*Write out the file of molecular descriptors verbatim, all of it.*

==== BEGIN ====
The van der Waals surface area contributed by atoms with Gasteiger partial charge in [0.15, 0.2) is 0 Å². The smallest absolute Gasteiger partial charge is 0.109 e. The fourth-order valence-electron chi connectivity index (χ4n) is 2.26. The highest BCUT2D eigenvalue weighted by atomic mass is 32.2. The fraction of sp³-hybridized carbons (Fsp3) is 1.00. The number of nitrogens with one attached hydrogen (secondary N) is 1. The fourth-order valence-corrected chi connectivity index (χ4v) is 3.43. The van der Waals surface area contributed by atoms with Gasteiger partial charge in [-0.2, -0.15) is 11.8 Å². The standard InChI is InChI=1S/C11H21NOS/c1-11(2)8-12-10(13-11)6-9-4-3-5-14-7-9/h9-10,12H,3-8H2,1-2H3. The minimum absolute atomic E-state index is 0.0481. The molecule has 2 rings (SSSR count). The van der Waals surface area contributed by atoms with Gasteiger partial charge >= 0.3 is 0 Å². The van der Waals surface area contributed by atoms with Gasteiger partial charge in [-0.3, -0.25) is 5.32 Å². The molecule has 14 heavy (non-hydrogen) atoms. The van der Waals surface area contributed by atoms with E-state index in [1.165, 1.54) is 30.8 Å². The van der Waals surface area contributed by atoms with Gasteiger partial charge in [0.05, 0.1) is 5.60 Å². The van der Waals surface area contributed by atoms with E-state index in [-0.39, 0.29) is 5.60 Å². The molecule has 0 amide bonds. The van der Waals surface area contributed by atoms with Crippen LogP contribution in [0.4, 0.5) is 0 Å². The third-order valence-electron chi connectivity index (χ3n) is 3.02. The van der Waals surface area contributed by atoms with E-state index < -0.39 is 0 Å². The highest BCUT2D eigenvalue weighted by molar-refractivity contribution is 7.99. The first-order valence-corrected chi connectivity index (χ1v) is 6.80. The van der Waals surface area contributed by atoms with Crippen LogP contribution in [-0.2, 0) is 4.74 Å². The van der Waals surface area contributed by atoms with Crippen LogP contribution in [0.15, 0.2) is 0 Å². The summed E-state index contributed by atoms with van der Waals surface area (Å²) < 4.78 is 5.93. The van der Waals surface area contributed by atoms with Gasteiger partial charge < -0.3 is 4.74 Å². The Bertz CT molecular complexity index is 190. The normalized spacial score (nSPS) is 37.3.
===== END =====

The van der Waals surface area contributed by atoms with Gasteiger partial charge in [0.15, 0.2) is 0 Å². The smallest absolute Gasteiger partial charge is 0.109 e. The fourth-order valence-electron chi connectivity index (χ4n) is 2.26. The highest BCUT2D eigenvalue weighted by atomic mass is 32.2. The fraction of sp³-hybridized carbons (Fsp3) is 1.00. The number of nitrogens with one attached hydrogen (secondary N) is 1. The fourth-order valence-corrected chi connectivity index (χ4v) is 3.43. The van der Waals surface area contributed by atoms with Gasteiger partial charge in [-0.2, -0.15) is 11.8 Å². The standard InChI is InChI=1S/C11H21NOS/c1-11(2)8-12-10(13-11)6-9-4-3-5-14-7-9/h9-10,12H,3-8H2,1-2H3. The minimum absolute atomic E-state index is 0.0481. The molecule has 2 rings (SSSR count). The van der Waals surface area contributed by atoms with Gasteiger partial charge >= 0.3 is 0 Å². The van der Waals surface area contributed by atoms with Gasteiger partial charge in [-0.3, -0.25) is 5.32 Å². The molecule has 14 heavy (non-hydrogen) atoms. The van der Waals surface area contributed by atoms with E-state index in [1.165, 1.54) is 30.8 Å². The van der Waals surface area contributed by atoms with Gasteiger partial charge in [0.05, 0.1) is 5.60 Å². The van der Waals surface area contributed by atoms with E-state index in [-0.39, 0.29) is 5.60 Å². The molecule has 0 amide bonds. The van der Waals surface area contributed by atoms with Crippen LogP contribution in [0.4, 0.5) is 0 Å². The third-order valence-electron chi connectivity index (χ3n) is 3.02. The van der Waals surface area contributed by atoms with E-state index < -0.39 is 0 Å². The highest BCUT2D eigenvalue weighted by molar-refractivity contribution is 7.99. The first-order valence-corrected chi connectivity index (χ1v) is 6.80. The van der Waals surface area contributed by atoms with Crippen LogP contribution in [-0.2, 0) is 4.74 Å². The van der Waals surface area contributed by atoms with Crippen LogP contribution in [0.15, 0.2) is 0 Å². The summed E-state index contributed by atoms with van der Waals surface area (Å²) < 4.78 is 5.93. The van der Waals surface area contributed by atoms with Gasteiger partial charge < -0.3 is 4.74 Å². The Bertz CT molecular complexity index is 190. The normalized spacial score (nSPS) is 37.3.